Below are some effective touchpoints useful in educating and engaging your customers.
- System website content, articles, and/or blog posts
- Bills inserts and newsletters
- System tours (source, treatment, storage, and distribution facilities)
- Brochures and leaflets
- Social media
- Community booths at public events
- School and community presentations
- Public outreach programs
- Open discussions/calls for input
- Informative construction signage
Again, you don’t need to use everything in this list. A good strategy for small systems with limited resources might include posting information on your system’s website (and keeping it up-to-date), a campaign of bill inserts and/or newsletters, and public outreach in the form of community events and presentations .
No matter which communication methods you decide to use, it’s important to establish an overarching strategy to ensure your message remains consistent and on-point, regardless of channel. Inconsistency, in either tone or substance, will undermine the effectiveness of your message and will erode, rather than build, customer trust.
Here are a few ideas to point you in the right direction.
Know the truth.
Before you communicate anything to your customers, it’s important to have a full understanding of your system’s current situation. You should have a clear grasp of your current revenues and future revenue needs, and that includes knowing your system’s status as far as infrastructure age and long-term replacement goals, as well as other capital expenditures you should be planning for now. Waterworth can help you with all of that, including helping you create a communications strategy.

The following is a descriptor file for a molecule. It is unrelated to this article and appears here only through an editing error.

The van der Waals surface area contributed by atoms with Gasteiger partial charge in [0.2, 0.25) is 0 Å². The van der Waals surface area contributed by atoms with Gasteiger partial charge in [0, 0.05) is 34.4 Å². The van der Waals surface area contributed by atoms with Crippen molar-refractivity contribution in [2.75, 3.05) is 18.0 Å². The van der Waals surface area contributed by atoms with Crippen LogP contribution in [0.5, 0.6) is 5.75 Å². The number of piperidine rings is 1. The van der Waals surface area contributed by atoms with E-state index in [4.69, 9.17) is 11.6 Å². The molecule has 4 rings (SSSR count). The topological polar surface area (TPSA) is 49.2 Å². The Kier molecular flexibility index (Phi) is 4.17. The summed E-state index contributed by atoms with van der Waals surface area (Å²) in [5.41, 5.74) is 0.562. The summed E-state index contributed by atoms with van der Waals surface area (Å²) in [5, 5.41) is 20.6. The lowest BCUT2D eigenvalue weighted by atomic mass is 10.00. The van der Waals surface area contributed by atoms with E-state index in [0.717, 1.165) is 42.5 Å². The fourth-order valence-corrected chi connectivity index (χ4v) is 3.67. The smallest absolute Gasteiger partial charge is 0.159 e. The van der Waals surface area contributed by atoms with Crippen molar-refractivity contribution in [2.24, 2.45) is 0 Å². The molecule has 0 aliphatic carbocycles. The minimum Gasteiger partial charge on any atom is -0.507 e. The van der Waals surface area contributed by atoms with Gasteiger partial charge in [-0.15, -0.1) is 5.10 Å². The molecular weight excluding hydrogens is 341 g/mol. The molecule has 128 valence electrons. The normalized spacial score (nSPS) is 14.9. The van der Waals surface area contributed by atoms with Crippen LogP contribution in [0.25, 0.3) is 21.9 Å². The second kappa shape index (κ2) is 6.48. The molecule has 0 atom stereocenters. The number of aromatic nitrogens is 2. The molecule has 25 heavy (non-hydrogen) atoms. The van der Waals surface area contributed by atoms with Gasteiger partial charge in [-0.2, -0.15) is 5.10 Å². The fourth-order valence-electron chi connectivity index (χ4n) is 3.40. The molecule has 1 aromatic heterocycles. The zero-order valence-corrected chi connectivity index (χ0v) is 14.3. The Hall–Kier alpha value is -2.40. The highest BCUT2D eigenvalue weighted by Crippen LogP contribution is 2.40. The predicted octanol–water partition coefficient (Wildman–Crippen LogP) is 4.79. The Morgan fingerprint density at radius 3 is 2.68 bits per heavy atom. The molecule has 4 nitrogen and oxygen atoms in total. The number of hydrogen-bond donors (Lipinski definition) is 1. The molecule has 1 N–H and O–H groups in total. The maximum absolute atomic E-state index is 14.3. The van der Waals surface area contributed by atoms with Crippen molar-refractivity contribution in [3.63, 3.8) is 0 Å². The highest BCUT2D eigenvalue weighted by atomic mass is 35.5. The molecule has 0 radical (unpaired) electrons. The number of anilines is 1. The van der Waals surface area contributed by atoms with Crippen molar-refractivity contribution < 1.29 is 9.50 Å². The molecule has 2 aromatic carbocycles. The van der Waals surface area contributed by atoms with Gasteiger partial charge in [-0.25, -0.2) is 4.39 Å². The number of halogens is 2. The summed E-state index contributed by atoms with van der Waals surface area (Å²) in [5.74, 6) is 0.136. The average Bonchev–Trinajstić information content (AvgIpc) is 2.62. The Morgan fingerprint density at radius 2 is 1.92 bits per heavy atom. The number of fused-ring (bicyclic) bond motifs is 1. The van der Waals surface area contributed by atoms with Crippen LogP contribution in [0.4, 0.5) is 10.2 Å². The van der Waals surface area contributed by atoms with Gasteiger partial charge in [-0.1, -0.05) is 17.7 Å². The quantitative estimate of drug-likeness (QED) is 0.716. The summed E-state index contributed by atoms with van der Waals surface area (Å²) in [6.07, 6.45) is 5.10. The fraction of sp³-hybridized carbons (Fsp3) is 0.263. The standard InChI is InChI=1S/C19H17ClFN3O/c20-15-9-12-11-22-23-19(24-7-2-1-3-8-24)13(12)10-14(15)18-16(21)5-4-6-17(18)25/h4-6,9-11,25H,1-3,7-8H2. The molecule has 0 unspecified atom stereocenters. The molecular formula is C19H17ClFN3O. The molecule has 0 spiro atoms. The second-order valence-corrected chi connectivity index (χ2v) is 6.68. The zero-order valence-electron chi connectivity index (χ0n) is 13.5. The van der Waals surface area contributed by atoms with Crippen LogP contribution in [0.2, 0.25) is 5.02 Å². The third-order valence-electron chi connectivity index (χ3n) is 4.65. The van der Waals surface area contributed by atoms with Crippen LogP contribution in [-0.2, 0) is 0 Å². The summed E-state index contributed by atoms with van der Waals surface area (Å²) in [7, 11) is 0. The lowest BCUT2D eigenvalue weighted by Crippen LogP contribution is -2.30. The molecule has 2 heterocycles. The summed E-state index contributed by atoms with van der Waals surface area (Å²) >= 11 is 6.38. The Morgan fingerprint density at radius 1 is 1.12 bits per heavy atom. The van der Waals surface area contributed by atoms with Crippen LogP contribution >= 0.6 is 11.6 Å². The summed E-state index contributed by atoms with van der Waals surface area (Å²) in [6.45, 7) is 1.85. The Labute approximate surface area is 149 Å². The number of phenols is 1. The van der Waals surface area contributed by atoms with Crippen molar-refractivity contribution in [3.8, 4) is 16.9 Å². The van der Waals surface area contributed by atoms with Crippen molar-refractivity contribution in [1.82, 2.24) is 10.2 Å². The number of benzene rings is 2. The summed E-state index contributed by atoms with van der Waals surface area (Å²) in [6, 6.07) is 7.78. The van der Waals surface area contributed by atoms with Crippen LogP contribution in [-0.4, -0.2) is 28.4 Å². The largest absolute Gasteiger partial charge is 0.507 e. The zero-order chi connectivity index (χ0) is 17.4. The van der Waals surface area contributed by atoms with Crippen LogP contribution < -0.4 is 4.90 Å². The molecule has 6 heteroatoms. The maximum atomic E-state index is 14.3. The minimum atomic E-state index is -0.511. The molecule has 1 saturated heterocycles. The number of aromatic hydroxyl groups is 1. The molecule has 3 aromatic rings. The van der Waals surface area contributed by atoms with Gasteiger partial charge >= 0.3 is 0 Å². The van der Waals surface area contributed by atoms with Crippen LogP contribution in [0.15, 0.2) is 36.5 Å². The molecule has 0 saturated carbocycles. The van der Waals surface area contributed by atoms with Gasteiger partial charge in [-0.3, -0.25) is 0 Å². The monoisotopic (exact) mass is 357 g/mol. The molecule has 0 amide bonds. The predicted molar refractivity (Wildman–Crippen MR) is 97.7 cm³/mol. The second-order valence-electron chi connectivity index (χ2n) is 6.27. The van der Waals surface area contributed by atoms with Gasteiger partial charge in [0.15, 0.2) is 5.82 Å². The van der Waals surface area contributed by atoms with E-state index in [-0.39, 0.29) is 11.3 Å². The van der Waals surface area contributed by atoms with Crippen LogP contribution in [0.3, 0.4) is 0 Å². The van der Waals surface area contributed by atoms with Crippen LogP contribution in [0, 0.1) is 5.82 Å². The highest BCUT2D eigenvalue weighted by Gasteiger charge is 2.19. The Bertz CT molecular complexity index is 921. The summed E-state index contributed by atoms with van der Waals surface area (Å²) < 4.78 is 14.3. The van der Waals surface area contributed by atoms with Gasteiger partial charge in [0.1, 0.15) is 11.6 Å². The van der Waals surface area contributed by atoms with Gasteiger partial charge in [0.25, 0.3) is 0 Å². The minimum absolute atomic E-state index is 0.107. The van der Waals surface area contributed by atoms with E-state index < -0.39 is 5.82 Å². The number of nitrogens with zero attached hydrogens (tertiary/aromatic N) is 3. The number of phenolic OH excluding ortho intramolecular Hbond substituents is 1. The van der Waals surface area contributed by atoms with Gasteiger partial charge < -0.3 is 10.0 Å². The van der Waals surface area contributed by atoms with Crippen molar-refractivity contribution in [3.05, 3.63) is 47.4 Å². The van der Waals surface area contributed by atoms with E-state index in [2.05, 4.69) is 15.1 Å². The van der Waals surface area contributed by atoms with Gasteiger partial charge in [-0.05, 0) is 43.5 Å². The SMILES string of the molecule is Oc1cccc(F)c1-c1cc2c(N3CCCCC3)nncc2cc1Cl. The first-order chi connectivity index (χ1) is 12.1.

Create a strategic communications plan.
That means planning what you’re going to say, how and when you’re going to say it, and who will be saying it.
Be available for your customers.
Communication is a two-way street. Your communications should be the start of a conversation and that means you should welcome responses from your customers. They should be able to contact you, request information, provide feedback, and have access to up-to-date information online.
Be willing to change course.
Pay attention to how your customers are responding to your communications and if your message is falling flat or, even worse, generating negative reactions, revisit your strategy and make adjustments. Even the most well thought out communications can sometimes miss the mark. The key is to be able to change course, if it’s necessary.
An ongoing communications program can help engage and educate customers on the value of water, including the true cost of its reliable delivery to the tap. When a community gains an understanding of both, conversations about raising water rates become easier, as they become more about the rising costs associated with providing the service. With education comes understanding, and that understanding will increase the likelihood of acceptance when a rate increase becomes necessary.
For helpful information on crafting effective communications, check out our post on Communications Basics for Water Service Providers.